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SPECIFICATIONS: LOA 37’ 8” LWL 30’ 6” Beam 12’ Standard Draft 4’ 11” Deep Draft 6’ 6” Displacement 14,400 lbs. Ballast 6300 lbs. Engine diesel 32 hp Water 60 gal. Fuel 50 gal. Masthead Rig Sloop Total Sail Area 663 sq. ft. Mainsail 282 sq. ft. 100 percent jib 381 sq. ft.

The Ericson 38 By Capt. Ron Butler


he Ericson 38 is a sailor’s sailboat, and of all the boats we’ve owned over the years, it is without question our favorite. Besides small sailboats, my wife and I have owned a variety of Bahamas-capable cruisers including an Edel 35 cruising catamaran. One of the things that attracted us to the Ericson 38 was the boat’s conservative lines and the designer’s reputation. The designer, of course, was the legendary Bruce King who never designed a slow boat in his life, and the Ericson 38 is a prime example of his art. It’s a strikingly beautiful design and was very popular over the entire production run that extended to almost 20 years. Ericson Yachts in California built the original E-38 beginning about 1979. Ericson sold it in two models: the standard version drawing 4’ 11” and a “racing” version drawing 6’ 6”. Pacific Seacraft subsequently bought the Ericson 38 molds around 1990 and modified the boats slightly by adding a recessed transom step and a wing-keel model that draws 5’ 3”. The Pacific Seacraft boats were built through about 1998 and were marketed as the Pacific

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44 December 2009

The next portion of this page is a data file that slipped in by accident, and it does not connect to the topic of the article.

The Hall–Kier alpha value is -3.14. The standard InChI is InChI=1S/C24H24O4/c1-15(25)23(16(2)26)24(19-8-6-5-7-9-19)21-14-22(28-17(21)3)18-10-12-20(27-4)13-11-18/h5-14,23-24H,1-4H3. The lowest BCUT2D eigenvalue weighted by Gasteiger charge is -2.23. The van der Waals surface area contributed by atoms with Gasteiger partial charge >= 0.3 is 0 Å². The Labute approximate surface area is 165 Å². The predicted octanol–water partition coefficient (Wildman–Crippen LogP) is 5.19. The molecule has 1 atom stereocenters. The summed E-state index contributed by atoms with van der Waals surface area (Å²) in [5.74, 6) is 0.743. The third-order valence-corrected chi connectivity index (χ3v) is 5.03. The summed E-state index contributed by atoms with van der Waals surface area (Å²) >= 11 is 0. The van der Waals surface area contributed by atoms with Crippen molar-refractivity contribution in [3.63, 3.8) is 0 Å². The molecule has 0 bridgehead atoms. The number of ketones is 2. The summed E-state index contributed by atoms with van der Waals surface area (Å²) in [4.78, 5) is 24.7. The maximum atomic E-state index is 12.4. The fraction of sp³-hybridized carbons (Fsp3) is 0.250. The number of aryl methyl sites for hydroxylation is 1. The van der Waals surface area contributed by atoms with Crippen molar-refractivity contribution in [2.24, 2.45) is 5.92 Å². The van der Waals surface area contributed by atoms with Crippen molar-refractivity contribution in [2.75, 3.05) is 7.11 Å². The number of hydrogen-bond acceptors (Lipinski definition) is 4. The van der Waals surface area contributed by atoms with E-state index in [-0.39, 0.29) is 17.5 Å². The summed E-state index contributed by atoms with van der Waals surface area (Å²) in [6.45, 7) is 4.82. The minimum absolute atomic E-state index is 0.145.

Seacraft 380. Apparently, Ericson was very amenable to incorporating buyer demands into its “production” craft because every imaginable interior configuration can be found in these boats. Our boat, a 1983 “381” model, is the standard draft, short-rig version. The deeper draft models probably offer somewhat greater stability—especially with the two-foot taller racing models. I know of at least one friend who has added an 800-pound Mars Metals bulb to his 4’ 11” /tall rig and claims to have improved his boat’s stiffness. There’s nothing like an extra 800 pounds of lead in your pencil. I don’t consider the boat to be tender at all, and she seems to go to weather very well in any breeze, provided that you reduce sail according to conditions. Our typical cruising configuration is to carry a 130 percent Genoa on the roller furler and a full batten main. There are times when I would wish for a smaller jib because the shape of the partially rolled 130 is out of whack, but we find those instances few and far between as we don’t often sail to weather when cruising— especially when the wind’s up. We generally take the first reef at about 15 or 16 knots apparent wind. Just lazy, I guess. We have now participated in three Georgetown Cruisers Regattas where we have raced against other similarly loaded cruisers in both the around-Stocking Island race and the Elizabeth Harbor buoy races. Our worst showing was a light air buoy race where we finished fourth in the class. In the other races, we have managed to bring home a bottle of rum at least. Which brings me to one of the primary reasons we bought our 38: sailing performance. This boat sails fast. Even loaded with cruising gear, we’re typically faster than similar sized boats not so encumbered. She goes upwind higher and faster than similar designs, such as the Morgan 38 or Sabre 38—at least in cruising trim. We also liked her construction. Ericson built her in solid glass with some core in places where extra stiffness was


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